Saturday, June 23, 2007

Energy legislation is all about fuel standards

President's pitch for nuclear energy at Brown's Ferry falls on deaf ears

Energy conservation and new fuel economy standards are the key elements of a Senate energy bill approved this week that ignores nuclear energy. The bill passed while President Bush was touring the Brown's Ferry nuclear plant touting its benefits.

Speaking in Athens, GA, President Bush says three new nuclear power plants will be needed each year starting 2015 to keep pace with soaring electricity demand. President Bush said U.S. utilities could build up to 30 new nuclear power plants and could start construction by 2010 in order to keep up with growing electricity demand without spurring more global warming.

"It's time for the country to start building nuclear power plants again," Bush said at the Browns Ferry nuclear plant near Huntsville, Alabama, which is operated by the Tennessee Valley Authority.

Bush said the Nuclear Regulatory Commission (NRC) will likely get 20 applications from utilities to build up to 30 new reactors and said construction could begin by the end of the decade. No new licenses have been filed at the NRC since 1973. It was Bush's third visit to a nuclear power plant since June 2005.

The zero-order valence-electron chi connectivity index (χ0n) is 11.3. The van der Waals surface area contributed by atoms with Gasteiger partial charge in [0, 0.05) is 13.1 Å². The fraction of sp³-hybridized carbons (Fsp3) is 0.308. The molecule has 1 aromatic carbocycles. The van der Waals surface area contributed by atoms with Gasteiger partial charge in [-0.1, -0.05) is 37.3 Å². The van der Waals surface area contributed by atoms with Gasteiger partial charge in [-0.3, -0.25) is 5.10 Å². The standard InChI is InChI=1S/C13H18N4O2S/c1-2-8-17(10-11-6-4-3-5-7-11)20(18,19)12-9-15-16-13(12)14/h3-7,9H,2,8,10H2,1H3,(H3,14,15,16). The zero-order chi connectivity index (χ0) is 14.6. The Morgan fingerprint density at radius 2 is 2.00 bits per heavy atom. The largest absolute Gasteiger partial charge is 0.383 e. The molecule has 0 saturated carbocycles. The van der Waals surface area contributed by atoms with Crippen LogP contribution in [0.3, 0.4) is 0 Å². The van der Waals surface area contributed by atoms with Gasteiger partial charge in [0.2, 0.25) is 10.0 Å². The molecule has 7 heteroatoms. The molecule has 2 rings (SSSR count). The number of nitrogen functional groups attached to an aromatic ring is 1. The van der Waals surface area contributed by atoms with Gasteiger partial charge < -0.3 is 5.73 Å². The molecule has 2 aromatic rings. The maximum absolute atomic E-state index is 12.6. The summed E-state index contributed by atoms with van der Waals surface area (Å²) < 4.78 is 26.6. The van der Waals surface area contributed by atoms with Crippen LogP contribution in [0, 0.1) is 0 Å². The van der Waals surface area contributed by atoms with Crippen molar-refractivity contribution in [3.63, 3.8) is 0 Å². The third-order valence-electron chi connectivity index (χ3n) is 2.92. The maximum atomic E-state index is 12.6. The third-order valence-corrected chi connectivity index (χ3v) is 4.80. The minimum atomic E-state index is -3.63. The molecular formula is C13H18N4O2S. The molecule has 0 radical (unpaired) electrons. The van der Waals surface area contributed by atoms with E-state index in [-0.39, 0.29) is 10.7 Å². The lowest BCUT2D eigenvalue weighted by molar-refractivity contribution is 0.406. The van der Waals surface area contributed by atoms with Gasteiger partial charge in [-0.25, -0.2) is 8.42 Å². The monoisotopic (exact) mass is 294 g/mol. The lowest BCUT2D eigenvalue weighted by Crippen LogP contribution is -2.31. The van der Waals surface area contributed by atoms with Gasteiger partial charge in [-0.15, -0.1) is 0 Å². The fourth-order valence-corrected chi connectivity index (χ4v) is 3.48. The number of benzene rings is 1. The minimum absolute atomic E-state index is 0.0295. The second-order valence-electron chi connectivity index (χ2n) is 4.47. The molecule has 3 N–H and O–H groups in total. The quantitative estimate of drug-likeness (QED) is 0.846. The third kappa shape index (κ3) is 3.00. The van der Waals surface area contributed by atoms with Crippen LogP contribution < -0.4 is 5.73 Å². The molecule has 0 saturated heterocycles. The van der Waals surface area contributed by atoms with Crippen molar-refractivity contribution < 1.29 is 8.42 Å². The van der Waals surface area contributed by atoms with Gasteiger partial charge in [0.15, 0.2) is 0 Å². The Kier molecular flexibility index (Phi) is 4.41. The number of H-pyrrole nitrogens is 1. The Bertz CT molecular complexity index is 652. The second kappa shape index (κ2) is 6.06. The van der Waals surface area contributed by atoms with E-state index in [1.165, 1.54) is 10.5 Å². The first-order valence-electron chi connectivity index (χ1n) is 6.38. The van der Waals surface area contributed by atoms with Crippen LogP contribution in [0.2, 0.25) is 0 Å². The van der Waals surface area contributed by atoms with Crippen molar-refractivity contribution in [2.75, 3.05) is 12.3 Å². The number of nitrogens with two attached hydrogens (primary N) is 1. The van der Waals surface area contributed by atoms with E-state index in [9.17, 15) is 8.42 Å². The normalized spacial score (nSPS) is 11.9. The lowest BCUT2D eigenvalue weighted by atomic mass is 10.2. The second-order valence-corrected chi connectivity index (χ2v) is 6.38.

President Bush and the nuclear energy industry might have done better if he'd not bothered to make the trip in the first place. Or maybe the Senate just thinks Bush is a sack of talking clothes these days.

None of his remarks about nuclear energy made the least impact on the US Senate which according to wire service reports passed energy legislation that has these elements . . .

-- Increases automobile fuel-economy requirements to a fleetwide average of 35 mpg by 2020 from the current requirements of 27.5 mpg for cars and 22.2 mpg for sport utility vehicles and small trucks.

-- Requires that half of the new cars manufactured by 2015 be capable of running on 85 percent ethanol or biodiesel fuels.

-- Mandates the production of 36 billion gallons a year of ethanol, as a substitute for gasoline, by 2022 -- a sevenfold increase over production in 2006. Ethanol would be made from corn and cellulosic sources such as prairie grass and wood chips.

-- Establishes price-gouging provisions that make it unlawful to charge an "unconscionably excessive" price for oil products including gasoline and gives the federal government new authority to investigate oil industry market manipulation.

-- Creates new appliance and lighting efficiency standards and requires the federal government to accelerate use of more efficient lighting in public buildings.

-- Provides grants, loan guarantees and other assistance to promote research into fuel-efficient vehicles, including hybrids, advanced diesel and battery technologies.

-- Supports large-scale demonstrations that capture carbon dioxide from coal-burning power plants and injects it into the ground.

These are all important measures to control global warming. Next stop is the House where the push for renewable eenrgy will be even stronger.

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